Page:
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Abstract: SA-PO732

Obesity-Related Glomerulopathy in the Presence of APOL1 Risk Alleles

Session Information

Category: Glomerular Diseases

  • 1304 Glomerular Diseases: Podocyte Biology


  • Hti Lar Seng, Nang San, Jacobi Medical Center, Bronx, New York, United States
  • Valdez Imbert, Ronald, Jacobi Medical Center, Bronx, New York, United States
  • Jim, Belinda, Jacobi Medical Center, Bronx, New York, United States

Apolipoprotein L1 (APOL1) confers protection from Trypanosoma brucei infections are enriched in sub-Saharan African populations. Nephropathic APOL1 risk alleles (G1/G2) have been associated with focal segmental glomerulosclerosis, HIV-associated nephropathy, SLE-associated collapsing glomerulopathy, and other glomerulonephritides. Here, we present a case of obesity-related glomerulopathy (ORG) in the setting of two APOL1 risk alleles.

Case Description

A 32-year-old female from Jamaica with a history of hypertension, preeclampsia, hyperlipidemia, and obesity (BMI 32 kg/m2) was referred to the nephrology clinic for the evaluation of proteinuria and lower extremity edema. An evaluation for secondary causes of HTN was unrevealing. The patient also denied a history of premature birth or low birth weight for herself, though noted frequent urinary tract infections as a child but was never further evaluated. Her family history was significant for her mother who developed hypertension in the mid-twenties, her maternal grandmother who experienced a cerebrovascular accident at the age of 40, and her maternal grandfather who died of end-stage kidney disease of unknown etiology. Physical examination revealed a blood pressure of 150/100 mmHg, clear lungs, normal cardiac and abdominal exam, but bilateral 2+ lower extremity pitting edema. Labs were significant for estimated glomerular filtration rate 65 (82-137 ml/min/1.73 m2) and urine protein creatinine ratio (uPCR) 2368 mg/g. Infectious and autoimmune workup were unremarkable. Kidney biopsy showed mild focal global glomerulosclerosis with glomerulomegaly with mild tubular atrophy and interstitial fibrosis. The findings of glomerulomegaly indicated glomerular hypertension and hyperfiltration, which may be related to obesity, hypertension, and/or reduced nephron number. We referred our patient to the weight management clinic, started her on losartan and atorvastatin. At four-month follow-up, her uPCR decreased to 1618 mg/g.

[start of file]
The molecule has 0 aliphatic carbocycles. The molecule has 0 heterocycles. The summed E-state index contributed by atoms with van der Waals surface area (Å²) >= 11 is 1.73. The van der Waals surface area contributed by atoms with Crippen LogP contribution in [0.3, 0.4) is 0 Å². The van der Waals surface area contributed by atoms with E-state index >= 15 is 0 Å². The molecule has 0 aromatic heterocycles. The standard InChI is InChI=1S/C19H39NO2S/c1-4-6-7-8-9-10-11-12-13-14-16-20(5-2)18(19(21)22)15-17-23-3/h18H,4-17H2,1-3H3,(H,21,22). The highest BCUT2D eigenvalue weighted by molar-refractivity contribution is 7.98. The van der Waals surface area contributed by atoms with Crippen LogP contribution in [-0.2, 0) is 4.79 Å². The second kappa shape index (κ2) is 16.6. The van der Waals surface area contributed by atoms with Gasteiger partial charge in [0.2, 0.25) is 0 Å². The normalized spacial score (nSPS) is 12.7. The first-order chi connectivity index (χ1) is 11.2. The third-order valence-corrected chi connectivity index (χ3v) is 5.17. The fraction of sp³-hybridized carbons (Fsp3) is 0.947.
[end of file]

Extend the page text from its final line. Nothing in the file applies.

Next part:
Obesity may serve as a “second hit” to develop ORG. Moreover, APOL1 risk alleles may be associated with increased cardiovascular and metabolic derangements. Given the substantial morbidity and mortality from the combination of cardiovascular disease and CKD, knowledge of APOL1 risk allele status may help to better stratify cardiovascular and renal risks to help guide clinical care.